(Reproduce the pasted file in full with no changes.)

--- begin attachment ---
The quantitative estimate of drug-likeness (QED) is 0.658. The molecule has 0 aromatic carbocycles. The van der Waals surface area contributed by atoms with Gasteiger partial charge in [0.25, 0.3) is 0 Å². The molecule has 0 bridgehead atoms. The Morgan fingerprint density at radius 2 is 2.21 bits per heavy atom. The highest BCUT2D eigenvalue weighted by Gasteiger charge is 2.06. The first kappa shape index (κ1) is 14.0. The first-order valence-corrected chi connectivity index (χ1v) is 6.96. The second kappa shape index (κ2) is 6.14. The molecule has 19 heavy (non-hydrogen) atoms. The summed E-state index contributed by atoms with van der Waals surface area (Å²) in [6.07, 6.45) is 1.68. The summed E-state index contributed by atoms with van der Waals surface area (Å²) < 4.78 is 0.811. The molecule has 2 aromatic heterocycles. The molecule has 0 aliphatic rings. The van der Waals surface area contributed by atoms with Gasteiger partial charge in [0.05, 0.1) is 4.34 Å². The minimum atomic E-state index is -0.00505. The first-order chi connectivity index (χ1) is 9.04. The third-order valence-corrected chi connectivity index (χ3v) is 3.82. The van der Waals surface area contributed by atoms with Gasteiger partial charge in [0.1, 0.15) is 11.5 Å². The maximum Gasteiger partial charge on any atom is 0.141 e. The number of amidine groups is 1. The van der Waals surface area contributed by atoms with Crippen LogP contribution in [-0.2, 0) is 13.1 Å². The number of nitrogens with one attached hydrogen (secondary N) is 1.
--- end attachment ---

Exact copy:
The quantitative estimate of drug-likeness (QED) is 0.658. The molecule has 0 aromatic carbocycles. The van der Waals surface area contributed by atoms with Gasteiger partial charge in [0.25, 0.3) is 0 Å². The molecule has 0 bridgehead atoms. The Morgan fingerprint density at radius 2 is 2.21 bits per heavy atom. The highest BCUT2D eigenvalue weighted by Gasteiger charge is 2.06. The first kappa shape index (κ1) is 14.0. The first-order valence-corrected chi connectivity index (χ1v) is 6.96. The second kappa shape index (κ2) is 6.14. The molecule has 19 heavy (non-hydrogen) atoms. The summed E-state index contributed by atoms with van der Waals surface area (Å²) in [6.07, 6.45) is 1.68. The summed E-state index contributed by atoms with van der Waals surface area (Å²) < 4.78 is 0.811. The molecule has 2 aromatic heterocycles. The molecule has 0 aliphatic rings. The van der Waals surface area contributed by atoms with Gasteiger partial charge in [0.05, 0.1) is 4.34 Å². The minimum atomic E-state index is -0.00505. The first-order chi connectivity index (χ1) is 9.04. The third-order valence-corrected chi connectivity index (χ3v) is 3.82. The van der Waals surface area contributed by atoms with Gasteiger partial charge in [0.1, 0.15) is 11.5 Å². The maximum Gasteiger partial charge on any atom is 0.141 e. The number of amidine groups is 1. The van der Waals surface area contributed by atoms with Crippen LogP contribution in [-0.2, 0) is 13.1 Å². The number of nitrogens with one attached hydrogen (secondary N) is 1.